Eyes full of anticipation, gasps and squeals filled a room at Providence Horizon House Wednesday afternoon, covering the soft sounds of kittens meowing. Seniors at the assisted living home rubbed their faces on the furry babies, coddled them in blankets and watched them play with cat toys. 

It's a tough job, but someone has to do it. 

Anchorage Animal Care and Control has called on the residents to help them out with a very important mission: socializing with young foster kittens that will soon be up for adoption.  

Debbie Sis, who volunteers as a cat foster mom, wheeled in a stroller carrying seven wide-eyed kittens for an hour of socialization. 

The benefits are two-fold. The kittens get used to being around different people, which makes them more adoptable, while the seniors reap the medical rewards. 

"There are scientific studies about how purring is so healing for us and it lowers blood pressure, grounds us and you know, when you just hold a kitten on your lap or play with a kitten, [...] you can compartmentalize and put your troubles away for a while while you’re playing with a kitten," Sis said. 

Scientific studies have shown owning a cat can lower stress levels, leading to a lower risk of heart disease. Even watching cat videos online can boost energy and positive emotions, according to a study by Indiana University Bloomington

"Just to see the smiles on their faces and how relaxed and content they look as they’re holding those kittens, I mean how could that not make your day," said Laura Atwood, public relations coordinator for Anchorage Animal Care and Control.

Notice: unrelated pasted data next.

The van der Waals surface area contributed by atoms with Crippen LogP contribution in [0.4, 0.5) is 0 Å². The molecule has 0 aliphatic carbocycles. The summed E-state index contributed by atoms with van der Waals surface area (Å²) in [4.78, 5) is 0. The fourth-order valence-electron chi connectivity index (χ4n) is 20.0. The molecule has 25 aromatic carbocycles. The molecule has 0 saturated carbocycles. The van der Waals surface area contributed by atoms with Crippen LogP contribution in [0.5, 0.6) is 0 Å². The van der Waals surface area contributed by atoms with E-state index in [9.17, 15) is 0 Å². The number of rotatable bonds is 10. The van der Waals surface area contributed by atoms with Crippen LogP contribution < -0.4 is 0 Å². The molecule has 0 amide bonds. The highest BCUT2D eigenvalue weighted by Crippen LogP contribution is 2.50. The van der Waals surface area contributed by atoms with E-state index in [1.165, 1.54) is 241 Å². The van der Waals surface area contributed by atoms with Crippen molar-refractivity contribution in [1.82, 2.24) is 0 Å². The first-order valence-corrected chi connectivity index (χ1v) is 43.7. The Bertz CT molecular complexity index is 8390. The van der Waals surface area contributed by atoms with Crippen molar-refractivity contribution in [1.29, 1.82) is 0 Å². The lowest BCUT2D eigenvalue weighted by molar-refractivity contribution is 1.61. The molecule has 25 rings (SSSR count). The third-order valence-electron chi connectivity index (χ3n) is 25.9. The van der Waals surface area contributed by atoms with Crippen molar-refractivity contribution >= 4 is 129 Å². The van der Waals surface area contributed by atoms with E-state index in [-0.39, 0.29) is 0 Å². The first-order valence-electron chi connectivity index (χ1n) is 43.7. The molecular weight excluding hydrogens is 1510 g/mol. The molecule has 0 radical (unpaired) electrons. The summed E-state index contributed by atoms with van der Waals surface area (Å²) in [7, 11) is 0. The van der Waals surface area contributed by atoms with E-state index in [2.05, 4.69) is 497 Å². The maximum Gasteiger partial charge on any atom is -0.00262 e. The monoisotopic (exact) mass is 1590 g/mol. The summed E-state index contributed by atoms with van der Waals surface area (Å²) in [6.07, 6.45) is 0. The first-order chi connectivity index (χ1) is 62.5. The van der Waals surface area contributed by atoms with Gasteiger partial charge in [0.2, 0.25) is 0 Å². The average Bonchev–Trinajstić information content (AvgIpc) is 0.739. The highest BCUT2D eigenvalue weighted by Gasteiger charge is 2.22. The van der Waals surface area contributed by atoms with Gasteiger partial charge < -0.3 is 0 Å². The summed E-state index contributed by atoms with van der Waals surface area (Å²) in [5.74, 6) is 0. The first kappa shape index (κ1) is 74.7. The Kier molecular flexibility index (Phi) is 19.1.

She said Sis is also a hospice worker, and the idea for Kitten Social Hour started with one of her patients. 

"She was working with a patient who really missed her cats, so Debbie had two foster kittens at that time and asked us for permission to bring those foster kittens to visit her and we said, 'Yeah, let's do that.'" Atwood explained. "Then talking to Debbie and what it did for that woman, we thought, 'This is something we'd like to continue.'"  

Before the kittens were old enough to visit, Atwood said they showed people at the home photos of the kittens while pitching the idea. 

Resident Kat Wickstrom, who used to own several cats, has been waiting to see the kittens ever since. 

"It's like heaven," she said, stroking a gray kitten that fell asleep on her chest. 

Wednesday's event was the first. Events in the future will depend on the age and how many kittens are in foster care.  

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